Deringer et al. now describe a machine-learning approach that gives unprecedented levels of information about the structure and bonding energetics for a system of 100,000 silicon atoms as it is cooled from the liquid state and compressed to pressures up to 200,000 atmospheres (20 gigapascals). This represents a great increase in the number of atoms that can be modelled (see Extended Data Fig. 1 of the paper1). The accuracy of the method approaches those of the best simulations carried out from first principles using quantum-mechanical calculations.

Crucially, the modelled system was large enough to reveal the metastable aggregation of amorphous clusters of atoms. The simulations also uncovered crystallization phenomena that could not be observed using simulations with smaller numbers of atoms, or by using less-accurate models to describe the atomic interactions. The findings closely reproduce the temperatures and pressures observed experimentally for the macroscopic melting of silicon, for the other phase transitions, and for the onset of metallic behaviour.

The simulations show that the structural changes that occur on compression are more complex than was previously realized (Fig. 1). The atoms do not transform simultaneously between an arrangement with a coordination number of four to a phase that has a higher coordination number, as occurs in transitions between crystalline phases of silicon8. Instead, the amorphous structure evolves more gradually to produce high-density nanoscale domains of high coordination number, which develop within the original tetrahedral LDA structure. Linkages form between the HDA domains as the density increases, producing a material that exhibits bulk metallic conduction. It might be possible to modify this metallic conductivity in the real world by applying directionally oriented stresses to compressed silicon.

Figure 1 | Large-scale simulations of amorphous silicon. Deringer et al.1 used machine learning to simulate a system of 100,000 silicon atoms at increasing pressures and at 500 kelvin, to predict the resulting changes in structure and properties of the element. The colour of each atom indicates the number of other atoms bonded to it (the coordination number, N). The coordination number is four at ambient pressure. a, At 13.5 gigapascals, most atoms still have a coordination number of four, corresponding to a low-density semiconducting phase of silicon, but high-density regions of atoms with higher coordination numbers and metal-like conductivity have appeared. b, At 15 GPa, these regions predominate, and have coalesced to form a high-density metallic phase. c, At 17 GPa, domains of a new, very-high-density amorphous phase have started to form within the material. d, At 20 GPa, the amorphous structure has rapidly equilibrated to produce a crystalline metallic phase that has a simple hexagonal structure. (Images from Extended Data Fig. 4 of ref. 1.)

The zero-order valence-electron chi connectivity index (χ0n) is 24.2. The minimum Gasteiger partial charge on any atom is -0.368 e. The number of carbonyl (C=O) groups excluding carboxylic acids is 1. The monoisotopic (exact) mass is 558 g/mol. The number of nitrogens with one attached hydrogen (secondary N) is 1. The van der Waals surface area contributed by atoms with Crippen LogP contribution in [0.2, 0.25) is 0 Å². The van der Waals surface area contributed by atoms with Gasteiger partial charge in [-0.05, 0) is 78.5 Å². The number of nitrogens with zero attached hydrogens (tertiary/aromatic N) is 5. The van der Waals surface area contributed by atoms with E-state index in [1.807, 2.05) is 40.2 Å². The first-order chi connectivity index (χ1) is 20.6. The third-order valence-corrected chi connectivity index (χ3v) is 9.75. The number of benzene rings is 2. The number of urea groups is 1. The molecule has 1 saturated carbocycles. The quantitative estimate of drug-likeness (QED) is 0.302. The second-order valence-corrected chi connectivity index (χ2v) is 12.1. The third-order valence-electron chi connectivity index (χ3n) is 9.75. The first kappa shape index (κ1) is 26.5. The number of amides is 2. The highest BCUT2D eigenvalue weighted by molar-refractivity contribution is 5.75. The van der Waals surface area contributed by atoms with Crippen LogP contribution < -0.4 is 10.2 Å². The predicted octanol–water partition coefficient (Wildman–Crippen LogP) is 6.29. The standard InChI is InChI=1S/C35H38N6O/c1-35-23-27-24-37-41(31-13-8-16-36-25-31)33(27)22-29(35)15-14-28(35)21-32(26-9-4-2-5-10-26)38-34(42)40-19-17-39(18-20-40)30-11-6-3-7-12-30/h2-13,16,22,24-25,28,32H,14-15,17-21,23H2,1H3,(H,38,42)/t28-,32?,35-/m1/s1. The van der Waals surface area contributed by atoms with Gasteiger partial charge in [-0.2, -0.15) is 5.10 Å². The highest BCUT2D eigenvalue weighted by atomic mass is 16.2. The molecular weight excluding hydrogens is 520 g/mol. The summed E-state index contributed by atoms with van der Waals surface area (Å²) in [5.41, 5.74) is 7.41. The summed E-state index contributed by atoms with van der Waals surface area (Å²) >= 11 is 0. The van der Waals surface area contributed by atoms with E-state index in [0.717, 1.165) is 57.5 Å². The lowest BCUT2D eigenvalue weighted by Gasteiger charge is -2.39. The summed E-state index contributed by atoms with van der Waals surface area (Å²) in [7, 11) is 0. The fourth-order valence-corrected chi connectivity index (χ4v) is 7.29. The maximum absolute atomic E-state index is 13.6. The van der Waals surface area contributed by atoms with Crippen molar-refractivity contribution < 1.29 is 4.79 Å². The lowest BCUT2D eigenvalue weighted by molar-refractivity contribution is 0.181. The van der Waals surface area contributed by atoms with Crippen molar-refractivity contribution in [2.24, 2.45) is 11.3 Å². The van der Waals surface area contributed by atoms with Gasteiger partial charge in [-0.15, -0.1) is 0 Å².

The authors’ simulations also show that, as the system is compressed further, it quickly collapses by about 25% of its volume, thus producing a very-high-density metallic state. This crystallizes rapidly on the nanosecond time-scale of the simulations, to form nanodomains of a metallic phase of silicon.

The results have implications for our understanding of how polyamorphic transitions might emerge between different liquid phases and glassy structures more generally9. Deringer and colleagues’ machine-learning approach has allowed them to accurately simulate amorphous silicon structures on a picosecond timescale (1 picosecond is 10−12 s), and over temperature and pressure ranges that are relevant to transitions between liquids and crystal phases, between liquids and glasses, and between two amorphous phases. Their findings therefore offer the chance to study transitions of a wide array of amorphous materials that have previously been difficult to probe.

The authors’ approach could also now be used to explore the possibilities of transforming amorphous silicon, or ‘doped’ materials in which silicon contains small amounts of other elements, to produce nanostructures that contain metallic and semiconducting domains. Such nanostructures could open up many opportunities for developing new technology, such as in electronic communication, data processing and energy harvesting.

Nature 589, 22-23 (2021)